One way to do coding interviews
Interviewing is a skill that takes a lot of practice. Lately I have been spending nearly 50% of my time talking to developer candidates and I still suck at it. Despite all my self-doubt however, there’s one thing that I’m quite confident about:
We do the best coding tests.
How do I know? Here are some quotes from different candidates from their answers to rejection emails:
“I’m sorry to hear that, but I must admit it was great experience for me”
“The exercise was very useful”
“I’m obviously disappointed by the outcome, but I’m also happy to have gone through the process […] the overall process [was] indeed a good exercise”
“It was a nice experience”
“This was [a] very inspiring experience for me.”
“Thank you for your time and for allowing me through your process. It was really great.”
It is not a big secret that you absolutely have to get your developer candidates to write code during the interview process. Technical interviews without code are useless. Every once in a while I run into an interviewee who outright refuses to write a single line of code in the process. That’s an easy reject.
The ultimate coding test
Unfortunately, FizzBuzz can get you only so far. Here are a few more skills you want to assess besides the ability to write a simple program that works:
- ability to write readable, well-structured code
- understanding and adapting to an existing codebase
- clearly communicating and reasoning about the code
- writing robust, meaningful tests
- being resourceful
- being trustworthy with your commitments
- familiarity with the platform or language you are hiring for (yes, this comes last on my list)
This is why creating a good coding test is hard. Luckily I know a place that is full of publicly available programming challenges that can measure all above points. It’s called GitHub.
Indeed, our coding exercise is simply this: “Contribute to an open source project of your choice.”
This exercise, done right after a short intro call and before the technical interview, ticks all the “skill” boxes above, and more.
Besides providing us with the best possible test for the actual job, the resulting the code will have real value and, regardless the outcome of the hiring process, the whole community benefits from it. Often the ripple effect is greater than the contribution itself; most candidates have never contributed to open-source before. We use countless open-source tools ourselves (I’m sure you do too) and it feels great to add to the potential workforce.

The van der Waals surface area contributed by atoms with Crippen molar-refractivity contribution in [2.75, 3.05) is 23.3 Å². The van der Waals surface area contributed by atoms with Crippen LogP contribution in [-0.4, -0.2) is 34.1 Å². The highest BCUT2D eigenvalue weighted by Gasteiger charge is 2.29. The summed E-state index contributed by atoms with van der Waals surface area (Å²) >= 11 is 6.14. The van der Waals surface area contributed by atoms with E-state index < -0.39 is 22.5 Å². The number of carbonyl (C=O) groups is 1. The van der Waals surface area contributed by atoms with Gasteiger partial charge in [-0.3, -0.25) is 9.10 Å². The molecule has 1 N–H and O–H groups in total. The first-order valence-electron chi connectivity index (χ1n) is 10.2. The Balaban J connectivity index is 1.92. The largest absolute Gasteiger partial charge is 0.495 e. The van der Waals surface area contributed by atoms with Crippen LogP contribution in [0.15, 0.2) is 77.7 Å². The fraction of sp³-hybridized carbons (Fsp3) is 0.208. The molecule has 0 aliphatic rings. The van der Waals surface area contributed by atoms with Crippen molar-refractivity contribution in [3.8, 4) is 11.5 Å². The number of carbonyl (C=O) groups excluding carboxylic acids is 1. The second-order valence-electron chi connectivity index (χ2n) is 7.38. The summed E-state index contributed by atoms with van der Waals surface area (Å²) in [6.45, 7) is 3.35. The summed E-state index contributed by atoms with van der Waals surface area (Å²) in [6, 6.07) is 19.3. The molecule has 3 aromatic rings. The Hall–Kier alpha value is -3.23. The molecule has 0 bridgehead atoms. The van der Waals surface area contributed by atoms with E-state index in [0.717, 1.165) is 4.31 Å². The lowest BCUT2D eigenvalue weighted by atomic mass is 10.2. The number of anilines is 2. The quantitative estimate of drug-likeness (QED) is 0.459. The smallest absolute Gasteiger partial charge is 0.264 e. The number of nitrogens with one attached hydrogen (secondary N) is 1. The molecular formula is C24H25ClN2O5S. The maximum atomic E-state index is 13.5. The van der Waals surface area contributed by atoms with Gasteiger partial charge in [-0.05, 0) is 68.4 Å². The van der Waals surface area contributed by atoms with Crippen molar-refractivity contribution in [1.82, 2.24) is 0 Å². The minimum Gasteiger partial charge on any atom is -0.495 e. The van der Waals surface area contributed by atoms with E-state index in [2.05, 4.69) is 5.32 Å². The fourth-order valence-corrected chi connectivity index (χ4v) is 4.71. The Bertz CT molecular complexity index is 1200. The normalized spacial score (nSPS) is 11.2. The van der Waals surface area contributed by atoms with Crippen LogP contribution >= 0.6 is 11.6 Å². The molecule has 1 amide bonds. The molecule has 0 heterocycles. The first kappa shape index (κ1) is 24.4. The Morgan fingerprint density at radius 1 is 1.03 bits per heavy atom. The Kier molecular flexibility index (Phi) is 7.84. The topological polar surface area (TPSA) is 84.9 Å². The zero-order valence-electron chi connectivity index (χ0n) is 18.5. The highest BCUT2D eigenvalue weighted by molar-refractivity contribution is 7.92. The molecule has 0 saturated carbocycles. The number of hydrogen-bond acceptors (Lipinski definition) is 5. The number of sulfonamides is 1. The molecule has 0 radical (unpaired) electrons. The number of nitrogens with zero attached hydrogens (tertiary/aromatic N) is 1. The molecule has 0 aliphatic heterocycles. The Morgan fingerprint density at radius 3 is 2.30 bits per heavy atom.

Candidates are absolutely free to choose the project and the feature. Some choose tiny projects that I have never heard of, some choose well known, popular libraries. Some decide to work on brand new features, others prefer refactoring the existing code or fixing a few bugs.
There’s a handful of rules, though:
- It can’t be your own project. Writing software from scratch or adding to a codebase you have written is much easier than figuring out someone else’s code.
- It can’t be a past contribution. On the interview that follows we scrutinize the code and “when I wrote it I didn’t know it was for an interview” can’t be an excuse.
- It has to be large enough so that we can talk about it for a good 20-30 minutes at least. This, of course, is very subjective. The point is to avoid too small and uninteresting contributions.
- There is no deadline but there is a commitment. If you fail to honor it, you are out.
Once the developer candidate has completed the contribution (that is, has an open pull request or patch available), we schedule the technical interview. First we start with the code review, then in the 2nd half of the call we talk about more generic topics, often making references to the code. It’s great to have something so tangible.
Lessons so far
We have been doing open-source coding interviews for less than a year and we still have a lot to learn. Here are a few lessons we have learned so far.
First of all, some people flake. Either because they find it too hard to complete the task or because they were not that excited to join us in the first place. Whichever it is, we don’t mind them churning. It’s a great filter.
Second, the code itself matters the least. Of course, it’s not irrelevant at all but we gather way more information from other sources. The most important is the discussion about the code. We like people who can explain and defend design decisions intelligently. There is also a lot to learn about the candidate from which project and issue they chose, how they communicate with the core contributors, and how they follow up on the status with us. All that information is very useful when selecting your future teammate.
Third, evaluating is hard. Each contribution is different and to make the right decision you need to understand the code well, regardless of the platform or the specifics of the given project. My teammates often assist me during the code review for that reason. On the other hand, we all greatly enjoy these interviews.
And fourth: so do most candidates.
Oh, and of course we are hiring.